California will spend $1 billion to combat climate change under a new budget proposal from Gov. Jerry Brown. But some argue it will reach $2 billion.
The money in the Democrat’s draft fiscal 2015-16 budget comes from the state’s cap-and-trade program for carbon emissions, which requires some businesses to account for their greenhouse gas pollution.
They buy allowances at auction, with the funds going into California’s coffers.
Cap and trade expanded Jan. 1 to include motor fuels, with distributors of gasoline and diesel now obligated to submit allowances covering all in-state sales. Those are estimated at some 17 billion gallons annually.
Advocates for disadvantaged communities said that will mean twice as many allowances will be up for sale at cap-and-trade auctions. The state in fiscal 2015-16 should take in about $2 billion, not the $1 billion Brown has budgeted, said Bill Magavern, policy director for the Coalition for Clean Air. His group and a few others want a good portion of those funds going to help lower-income residents.
“The $1 billion figure, although it is admittedly a lot of money, is actually well short of what will be coming into the fund,” Magavern said. “The administration is being very cautious.”
Officials with the state’s Air Resources Board (ARB), which implements cap and trade, as well as the California EPA, said that the state can’t plan for $2 billion because it doesn’t know what the auctions will generate.
“The budget number may or may not be conservative,” said ARB spokesman Dave Clegern. “ARB doesn’t project proceeds for several reasons, but two of the biggest are pretty simple: We cannot guarantee the settlement price of an allowance, and we cannot guarantee a sellout at any auction.”
He said groups like those in the coalition representing disadvantaged communities calculate their higher cap-and-trade revenue figures “generally based on two things,” the estimated budget of state-owned allowances and “a number of their own choosing.”
“That’s a way to come up with a total, but we won’t support it, because it assumes no variables, and there are variables,” Clegern said.
Alex Barnum, a Cal EPA spokesman, said in an email that “the point is that no one knows what the actual proceeds will be in FY 2015-16, and we are not doing ‘revenue estimates.'”
He noted that if cap-and-trade revenues come in at above the $1 billion in the budget, 60 percent of the increase automatically would go to “many of these programs, such as state transit assistance and affordable housing and sustainable communities. Nothing else will need to be done for those programs.”
Money allocated in 60-40 split
That was part of a deal struck last year between the Legislature and Brown, who wanted to secure funding for the state’s beleaguered high-speed rail project. That bullet train is estimated at $68 billion to connect Los Angeles and San Francisco. The state had just $9.95 billion that voters approved in 2008 under Proposition 1A.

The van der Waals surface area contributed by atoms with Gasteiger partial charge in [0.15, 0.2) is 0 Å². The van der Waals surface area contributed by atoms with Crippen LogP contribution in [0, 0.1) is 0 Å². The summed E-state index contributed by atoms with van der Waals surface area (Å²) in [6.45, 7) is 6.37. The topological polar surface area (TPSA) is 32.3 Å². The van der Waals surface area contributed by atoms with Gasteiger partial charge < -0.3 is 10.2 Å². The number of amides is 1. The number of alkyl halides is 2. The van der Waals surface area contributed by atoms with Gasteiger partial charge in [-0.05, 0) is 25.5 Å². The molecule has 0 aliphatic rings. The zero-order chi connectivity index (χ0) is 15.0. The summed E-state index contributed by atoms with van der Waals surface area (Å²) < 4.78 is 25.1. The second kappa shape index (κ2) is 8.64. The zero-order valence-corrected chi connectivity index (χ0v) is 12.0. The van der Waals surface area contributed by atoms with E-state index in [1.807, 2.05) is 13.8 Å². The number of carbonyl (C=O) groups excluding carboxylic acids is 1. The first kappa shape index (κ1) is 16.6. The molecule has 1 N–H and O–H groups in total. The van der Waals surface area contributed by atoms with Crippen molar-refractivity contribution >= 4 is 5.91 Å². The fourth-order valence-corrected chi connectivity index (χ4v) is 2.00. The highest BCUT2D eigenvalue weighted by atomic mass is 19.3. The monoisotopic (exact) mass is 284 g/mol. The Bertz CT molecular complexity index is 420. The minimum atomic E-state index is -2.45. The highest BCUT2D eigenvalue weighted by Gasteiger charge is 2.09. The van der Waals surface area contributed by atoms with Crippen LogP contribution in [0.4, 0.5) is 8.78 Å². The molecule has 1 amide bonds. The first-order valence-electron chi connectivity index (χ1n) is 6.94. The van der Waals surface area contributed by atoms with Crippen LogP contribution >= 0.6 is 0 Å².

Under the budget deal, 60 percent of the cap-and-trade money will be automatically allocated to specific programs, including the bullet train, affordable housing near transit, inner-city rail programs and low-carbon transit operations.
The Legislature will decide where the other 40 percent will go, though programs must meet the goals of the state’s climate law. Under S.B. 535, passed in 2012, one-fourth of all of the cap-and-trade funds must be spent for the benefit of disadvantaged communities, with 10 percent directly helping those residents.
Magavern and representatives of other groups working for disadvantaged communities said Friday that in general, they were pleased with Brown’s proposed budget. But they argued that more funds should go to help people who frequently live downwind of oil refineries and other sources of pollution.
One program that would help those people is an effort to convert diesel trucks at the ports to electric or fuel-cell electric, Magavern said.
“The health impacts of that diesel pollution often are acute,” Magavern said.
There also should be more available for the clean vehicle rebate program, he said. That gives motorists cash incentives to buy eligible cars that have low or zero tailpipe emissions. The program has come close to running out of funds because of its popularity. For this year, it’s receiving $200 million, Magavern said. His group argues that it should be increased to $350 million in fiscal 2015-16.
“We can’t just fund that program at current levels, or there won’t be enough to go around,” Magavern said.
Another program worthy of more money is one that plants trees in disadvantaged communities, said Alvaro Sanchez, program manager of the environment equity team at the Greenlining Institute. That effort both reduces greenhouse gases and provides jobs, he said.
The state agrees that spending cap-and-trade revenues to help disadvantaged communities is a priority, said Barnum with Cal EPA.
“We’ve always said that we view the 25 percent to benefit disadvantaged communities under SB 535 as a floor, and we fully intend to exceed it,” Barnum said. “Currently, ARB’s estimate for the proportion of FY 2014-15 funds that will benefit disadvantaged communities is about 32 percent.”